WHEN I WAS ASKED TO MAKE MENSTRUAL ART FOR THIS BOOK, ‘Aadya Shakti’ had been on my mind for several months. The political turbulence and ecological strife in my environment had been upsetting me. I kept asking myself: what is the ultimate answer to the violence and anger? The answer came to me in a dream one night and I felt convinced that reclaiming the ancient belief in the magical qualities of menstrual blood through art could be one way of healing the ruptures that were plaguing our planet. I decided I would illustrate the mystical aspect of menstrual blood to portray how women are connected to Mother Earth through their menstrual cycle. Menstrual blood has the power to create peace and regenerate the earth, and I felt the strong need to bring this vision of the feminine life force to life through my art.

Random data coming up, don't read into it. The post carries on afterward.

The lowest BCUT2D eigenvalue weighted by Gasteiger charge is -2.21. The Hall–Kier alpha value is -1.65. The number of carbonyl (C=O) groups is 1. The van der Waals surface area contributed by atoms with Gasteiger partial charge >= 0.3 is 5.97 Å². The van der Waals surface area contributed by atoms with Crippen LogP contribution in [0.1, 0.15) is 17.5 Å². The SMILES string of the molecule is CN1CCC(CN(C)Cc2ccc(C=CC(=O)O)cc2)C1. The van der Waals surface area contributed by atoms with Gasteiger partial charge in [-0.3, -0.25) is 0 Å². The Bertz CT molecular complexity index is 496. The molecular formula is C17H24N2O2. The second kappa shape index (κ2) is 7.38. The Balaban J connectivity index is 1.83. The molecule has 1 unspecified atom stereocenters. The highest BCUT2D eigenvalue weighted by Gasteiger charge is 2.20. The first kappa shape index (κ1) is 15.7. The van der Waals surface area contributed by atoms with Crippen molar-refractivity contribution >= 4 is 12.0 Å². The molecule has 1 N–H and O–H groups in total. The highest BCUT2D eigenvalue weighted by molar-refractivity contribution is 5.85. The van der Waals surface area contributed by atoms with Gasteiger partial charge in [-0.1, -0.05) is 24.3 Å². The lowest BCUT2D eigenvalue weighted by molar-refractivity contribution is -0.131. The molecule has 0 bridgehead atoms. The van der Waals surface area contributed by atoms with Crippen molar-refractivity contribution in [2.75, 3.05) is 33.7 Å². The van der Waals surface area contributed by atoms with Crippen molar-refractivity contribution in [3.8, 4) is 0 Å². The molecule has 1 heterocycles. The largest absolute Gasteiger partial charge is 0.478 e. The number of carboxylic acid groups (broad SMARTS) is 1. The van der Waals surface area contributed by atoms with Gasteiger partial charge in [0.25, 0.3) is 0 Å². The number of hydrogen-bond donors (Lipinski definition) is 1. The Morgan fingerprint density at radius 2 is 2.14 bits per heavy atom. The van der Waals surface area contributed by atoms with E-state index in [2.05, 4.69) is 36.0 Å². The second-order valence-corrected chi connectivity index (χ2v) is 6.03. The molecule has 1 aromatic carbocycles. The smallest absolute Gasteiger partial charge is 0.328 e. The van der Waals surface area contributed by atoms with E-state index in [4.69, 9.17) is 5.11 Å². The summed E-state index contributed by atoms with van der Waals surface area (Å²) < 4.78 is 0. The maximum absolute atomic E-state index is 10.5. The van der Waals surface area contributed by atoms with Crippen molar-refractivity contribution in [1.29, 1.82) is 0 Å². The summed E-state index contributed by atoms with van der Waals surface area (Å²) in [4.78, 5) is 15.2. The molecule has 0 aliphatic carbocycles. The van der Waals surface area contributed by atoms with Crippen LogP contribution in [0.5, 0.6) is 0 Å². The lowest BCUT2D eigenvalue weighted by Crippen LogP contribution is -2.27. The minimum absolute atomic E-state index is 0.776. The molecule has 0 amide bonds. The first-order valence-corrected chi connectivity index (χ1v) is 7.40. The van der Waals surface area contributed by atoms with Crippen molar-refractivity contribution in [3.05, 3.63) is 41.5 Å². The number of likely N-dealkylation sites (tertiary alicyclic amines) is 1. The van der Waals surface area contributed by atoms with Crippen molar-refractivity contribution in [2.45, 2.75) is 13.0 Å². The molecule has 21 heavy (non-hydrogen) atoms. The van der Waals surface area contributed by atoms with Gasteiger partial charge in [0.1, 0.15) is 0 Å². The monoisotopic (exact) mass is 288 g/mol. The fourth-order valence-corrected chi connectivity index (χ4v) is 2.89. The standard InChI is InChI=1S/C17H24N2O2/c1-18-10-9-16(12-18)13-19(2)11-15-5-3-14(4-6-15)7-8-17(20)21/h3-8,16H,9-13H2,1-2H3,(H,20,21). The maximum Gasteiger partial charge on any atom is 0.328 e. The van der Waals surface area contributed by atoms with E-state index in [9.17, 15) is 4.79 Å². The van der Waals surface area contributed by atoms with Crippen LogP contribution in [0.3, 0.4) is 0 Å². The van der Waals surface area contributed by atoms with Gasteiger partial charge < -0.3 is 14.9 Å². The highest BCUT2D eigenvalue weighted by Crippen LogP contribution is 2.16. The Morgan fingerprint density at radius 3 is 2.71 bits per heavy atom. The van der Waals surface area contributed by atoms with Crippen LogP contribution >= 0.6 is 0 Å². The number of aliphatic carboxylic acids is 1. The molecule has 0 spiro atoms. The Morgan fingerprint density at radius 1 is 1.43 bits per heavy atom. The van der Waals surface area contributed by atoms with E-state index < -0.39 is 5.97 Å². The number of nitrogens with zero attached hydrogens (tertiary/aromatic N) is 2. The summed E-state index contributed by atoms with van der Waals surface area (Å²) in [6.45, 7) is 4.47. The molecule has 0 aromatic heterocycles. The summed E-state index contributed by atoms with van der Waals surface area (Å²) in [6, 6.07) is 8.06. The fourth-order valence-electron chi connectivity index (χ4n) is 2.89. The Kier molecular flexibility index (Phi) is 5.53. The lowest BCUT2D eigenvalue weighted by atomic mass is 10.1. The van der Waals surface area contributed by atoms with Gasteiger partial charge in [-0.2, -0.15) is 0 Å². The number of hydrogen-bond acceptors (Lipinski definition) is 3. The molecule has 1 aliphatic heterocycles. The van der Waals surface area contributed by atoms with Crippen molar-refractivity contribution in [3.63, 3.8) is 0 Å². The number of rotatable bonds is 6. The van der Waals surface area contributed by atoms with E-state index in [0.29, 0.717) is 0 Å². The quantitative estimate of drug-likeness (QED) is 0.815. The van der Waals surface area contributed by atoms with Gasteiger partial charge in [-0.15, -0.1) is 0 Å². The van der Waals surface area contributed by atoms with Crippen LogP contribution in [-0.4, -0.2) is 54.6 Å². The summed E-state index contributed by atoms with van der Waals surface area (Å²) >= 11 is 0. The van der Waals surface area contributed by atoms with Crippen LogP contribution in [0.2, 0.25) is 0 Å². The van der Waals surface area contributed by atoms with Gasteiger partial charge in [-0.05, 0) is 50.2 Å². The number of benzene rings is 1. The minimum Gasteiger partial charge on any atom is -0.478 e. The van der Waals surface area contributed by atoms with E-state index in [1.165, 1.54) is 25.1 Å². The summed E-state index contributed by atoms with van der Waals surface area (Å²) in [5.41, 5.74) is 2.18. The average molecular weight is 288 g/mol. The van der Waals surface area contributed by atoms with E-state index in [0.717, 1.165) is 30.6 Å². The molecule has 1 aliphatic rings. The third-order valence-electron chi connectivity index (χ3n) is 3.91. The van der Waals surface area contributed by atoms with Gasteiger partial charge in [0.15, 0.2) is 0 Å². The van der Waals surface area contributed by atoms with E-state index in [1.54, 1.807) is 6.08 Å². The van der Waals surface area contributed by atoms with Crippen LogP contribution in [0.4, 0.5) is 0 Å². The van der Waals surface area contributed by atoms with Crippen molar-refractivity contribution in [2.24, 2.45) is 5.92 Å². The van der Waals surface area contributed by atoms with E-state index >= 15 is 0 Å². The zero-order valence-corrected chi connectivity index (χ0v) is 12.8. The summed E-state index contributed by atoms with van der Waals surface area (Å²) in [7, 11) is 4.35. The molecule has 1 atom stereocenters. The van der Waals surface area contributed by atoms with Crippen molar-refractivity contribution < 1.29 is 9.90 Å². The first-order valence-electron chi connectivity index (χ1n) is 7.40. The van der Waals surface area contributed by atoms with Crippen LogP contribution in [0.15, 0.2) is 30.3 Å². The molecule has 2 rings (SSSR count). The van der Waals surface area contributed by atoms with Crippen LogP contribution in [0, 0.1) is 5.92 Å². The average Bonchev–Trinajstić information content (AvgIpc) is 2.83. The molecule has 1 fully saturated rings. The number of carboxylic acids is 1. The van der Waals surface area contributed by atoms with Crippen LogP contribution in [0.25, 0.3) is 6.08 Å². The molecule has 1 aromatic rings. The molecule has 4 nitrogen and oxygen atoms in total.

The idea birthed in my dream was initially a motif of many lotus flowers floating in a sea of blood. In India, the lotus is a political symbol and the logo of a right-wing political party, but in many cultures the flower is used to depict enlightenment, fertility and rebirth. I resolved to erase the negativity and hatred through my painting and reclaim the purity of the lotus.
My menstrual art was inspired by two things. One was the striking image of a golden Lajja Gauri. Lajja Gauri is the lotus-headed Hindu goddess associated with abundance, fertility and sexuality. She is also known as Aadya Shakti (primal energy) and Bhu-devi (Earth goddess). In my vision, I saw myself as her, which is why in my painting you will see Lajja Gauri wearing thick bangles, toe rings, anklets and armlets – the kind of jewellery I wear. In order to do justice to what I had imagined, I photographed myself extensively. I used those photos as a reference to draw the hair on the goddess’s body because I wanted my art to be very personal and intimate. I had been harvesting my own menstrual blood for several years and had collected enough to use as paint. I was convinced that this medium would allow me to reclaim the purity of menstrual blood.